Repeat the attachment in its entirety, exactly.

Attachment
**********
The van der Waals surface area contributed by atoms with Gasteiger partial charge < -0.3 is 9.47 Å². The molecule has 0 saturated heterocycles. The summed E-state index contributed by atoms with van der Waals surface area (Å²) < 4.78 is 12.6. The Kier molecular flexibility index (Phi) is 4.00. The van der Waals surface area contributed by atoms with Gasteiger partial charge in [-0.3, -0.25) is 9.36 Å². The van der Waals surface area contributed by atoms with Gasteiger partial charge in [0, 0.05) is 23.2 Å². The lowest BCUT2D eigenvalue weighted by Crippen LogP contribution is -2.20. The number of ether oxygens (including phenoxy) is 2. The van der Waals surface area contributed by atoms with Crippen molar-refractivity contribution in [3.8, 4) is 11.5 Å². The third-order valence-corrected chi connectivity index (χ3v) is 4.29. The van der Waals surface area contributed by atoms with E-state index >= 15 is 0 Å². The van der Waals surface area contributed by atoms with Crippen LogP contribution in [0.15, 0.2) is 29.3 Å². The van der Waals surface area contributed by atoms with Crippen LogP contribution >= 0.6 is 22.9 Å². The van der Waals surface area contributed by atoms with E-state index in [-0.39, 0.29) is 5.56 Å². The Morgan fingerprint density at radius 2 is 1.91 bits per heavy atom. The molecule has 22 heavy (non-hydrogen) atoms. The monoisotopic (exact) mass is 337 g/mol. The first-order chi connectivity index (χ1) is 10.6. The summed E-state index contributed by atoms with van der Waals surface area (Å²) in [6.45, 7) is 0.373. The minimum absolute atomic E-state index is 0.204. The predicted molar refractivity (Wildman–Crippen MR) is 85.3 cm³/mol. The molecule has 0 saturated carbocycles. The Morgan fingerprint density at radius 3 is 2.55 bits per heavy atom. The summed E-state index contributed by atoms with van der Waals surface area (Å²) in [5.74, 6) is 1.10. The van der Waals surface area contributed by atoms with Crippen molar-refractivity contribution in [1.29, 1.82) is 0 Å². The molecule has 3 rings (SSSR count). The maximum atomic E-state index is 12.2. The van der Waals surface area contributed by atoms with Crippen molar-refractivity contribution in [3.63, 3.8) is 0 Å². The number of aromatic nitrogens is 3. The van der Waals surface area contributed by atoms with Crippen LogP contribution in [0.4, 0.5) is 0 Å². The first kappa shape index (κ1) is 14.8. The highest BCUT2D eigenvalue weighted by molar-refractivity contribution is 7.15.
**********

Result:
The van der Waals surface area contributed by atoms with Gasteiger partial charge < -0.3 is 9.47 Å². The molecule has 0 saturated heterocycles. The summed E-state index contributed by atoms with van der Waals surface area (Å²) < 4.78 is 12.6. The Kier molecular flexibility index (Phi) is 4.00. The van der Waals surface area contributed by atoms with Gasteiger partial charge in [-0.3, -0.25) is 9.36 Å². The van der Waals surface area contributed by atoms with Gasteiger partial charge in [0, 0.05) is 23.2 Å². The lowest BCUT2D eigenvalue weighted by Crippen LogP contribution is -2.20. The number of ether oxygens (including phenoxy) is 2. The van der Waals surface area contributed by atoms with Crippen molar-refractivity contribution in [3.8, 4) is 11.5 Å². The third-order valence-corrected chi connectivity index (χ3v) is 4.29. The van der Waals surface area contributed by atoms with E-state index >= 15 is 0 Å². The van der Waals surface area contributed by atoms with Crippen LogP contribution in [0.15, 0.2) is 29.3 Å². The van der Waals surface area contributed by atoms with Crippen LogP contribution >= 0.6 is 22.9 Å². The van der Waals surface area contributed by atoms with E-state index in [-0.39, 0.29) is 5.56 Å². The Morgan fingerprint density at radius 2 is 1.91 bits per heavy atom. The molecule has 22 heavy (non-hydrogen) atoms. The monoisotopic (exact) mass is 337 g/mol. The first-order chi connectivity index (χ1) is 10.6. The summed E-state index contributed by atoms with van der Waals surface area (Å²) in [6.45, 7) is 0.373. The minimum absolute atomic E-state index is 0.204. The predicted molar refractivity (Wildman–Crippen MR) is 85.3 cm³/mol. The molecule has 0 saturated carbocycles. The Morgan fingerprint density at radius 3 is 2.55 bits per heavy atom. The summed E-state index contributed by atoms with van der Waals surface area (Å²) in [5.74, 6) is 1.10. The van der Waals surface area contributed by atoms with Crippen molar-refractivity contribution in [1.29, 1.82) is 0 Å². The molecule has 3 rings (SSSR count). The maximum atomic E-state index is 12.2. The van der Waals surface area contributed by atoms with Crippen molar-refractivity contribution in [3.63, 3.8) is 0 Å². The number of aromatic nitrogens is 3. The van der Waals surface area contributed by atoms with Crippen LogP contribution in [0.4, 0.5) is 0 Å². The first kappa shape index (κ1) is 14.8. The highest BCUT2D eigenvalue weighted by molar-refractivity contribution is 7.15.